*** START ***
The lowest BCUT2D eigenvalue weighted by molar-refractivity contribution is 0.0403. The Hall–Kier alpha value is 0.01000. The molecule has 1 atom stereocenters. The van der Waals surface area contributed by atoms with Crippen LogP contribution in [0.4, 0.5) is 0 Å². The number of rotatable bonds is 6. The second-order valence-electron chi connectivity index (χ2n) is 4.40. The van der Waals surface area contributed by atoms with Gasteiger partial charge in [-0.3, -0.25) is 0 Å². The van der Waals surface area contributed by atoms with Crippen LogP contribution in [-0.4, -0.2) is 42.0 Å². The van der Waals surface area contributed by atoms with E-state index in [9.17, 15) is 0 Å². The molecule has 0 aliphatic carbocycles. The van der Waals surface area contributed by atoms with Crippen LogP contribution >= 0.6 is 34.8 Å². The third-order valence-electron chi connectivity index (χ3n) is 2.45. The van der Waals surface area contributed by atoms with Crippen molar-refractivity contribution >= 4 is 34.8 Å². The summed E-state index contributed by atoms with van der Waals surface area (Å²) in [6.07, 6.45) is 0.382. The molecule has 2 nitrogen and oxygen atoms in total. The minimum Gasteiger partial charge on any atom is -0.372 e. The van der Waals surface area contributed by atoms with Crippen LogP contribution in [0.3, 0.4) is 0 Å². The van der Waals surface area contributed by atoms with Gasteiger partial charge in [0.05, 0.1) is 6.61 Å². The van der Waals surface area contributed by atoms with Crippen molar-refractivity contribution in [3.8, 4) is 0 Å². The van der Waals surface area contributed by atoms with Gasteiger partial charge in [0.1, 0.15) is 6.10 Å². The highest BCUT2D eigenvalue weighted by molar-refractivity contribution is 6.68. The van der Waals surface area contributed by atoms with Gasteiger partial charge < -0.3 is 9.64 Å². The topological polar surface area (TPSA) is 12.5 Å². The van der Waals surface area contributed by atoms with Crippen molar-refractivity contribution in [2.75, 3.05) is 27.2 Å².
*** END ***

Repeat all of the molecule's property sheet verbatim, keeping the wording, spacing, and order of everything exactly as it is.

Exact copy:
The lowest BCUT2D eigenvalue weighted by molar-refractivity contribution is 0.0403. The Hall–Kier alpha value is 0.01000. The molecule has 1 atom stereocenters. The van der Waals surface area contributed by atoms with Crippen LogP contribution in [0.4, 0.5) is 0 Å². The number of rotatable bonds is 6. The second-order valence-electron chi connectivity index (χ2n) is 4.40. The van der Waals surface area contributed by atoms with Gasteiger partial charge in [-0.3, -0.25) is 0 Å². The van der Waals surface area contributed by atoms with Crippen LogP contribution in [-0.4, -0.2) is 42.0 Å². The van der Waals surface area contributed by atoms with E-state index in [9.17, 15) is 0 Å². The molecule has 0 aliphatic carbocycles. The van der Waals surface area contributed by atoms with Crippen LogP contribution >= 0.6 is 34.8 Å². The third-order valence-electron chi connectivity index (χ3n) is 2.45. The van der Waals surface area contributed by atoms with Crippen molar-refractivity contribution >= 4 is 34.8 Å². The summed E-state index contributed by atoms with van der Waals surface area (Å²) in [6.07, 6.45) is 0.382. The molecule has 2 nitrogen and oxygen atoms in total. The minimum Gasteiger partial charge on any atom is -0.372 e. The van der Waals surface area contributed by atoms with Crippen LogP contribution in [0.3, 0.4) is 0 Å². The van der Waals surface area contributed by atoms with Gasteiger partial charge in [0.05, 0.1) is 6.61 Å². The van der Waals surface area contributed by atoms with Crippen molar-refractivity contribution in [3.8, 4) is 0 Å². The van der Waals surface area contributed by atoms with Gasteiger partial charge in [0.1, 0.15) is 6.10 Å². The highest BCUT2D eigenvalue weighted by molar-refractivity contribution is 6.68. The van der Waals surface area contributed by atoms with Gasteiger partial charge < -0.3 is 9.64 Å². The topological polar surface area (TPSA) is 12.5 Å². The van der Waals surface area contributed by atoms with Crippen molar-refractivity contribution in [2.75, 3.05) is 27.2 Å².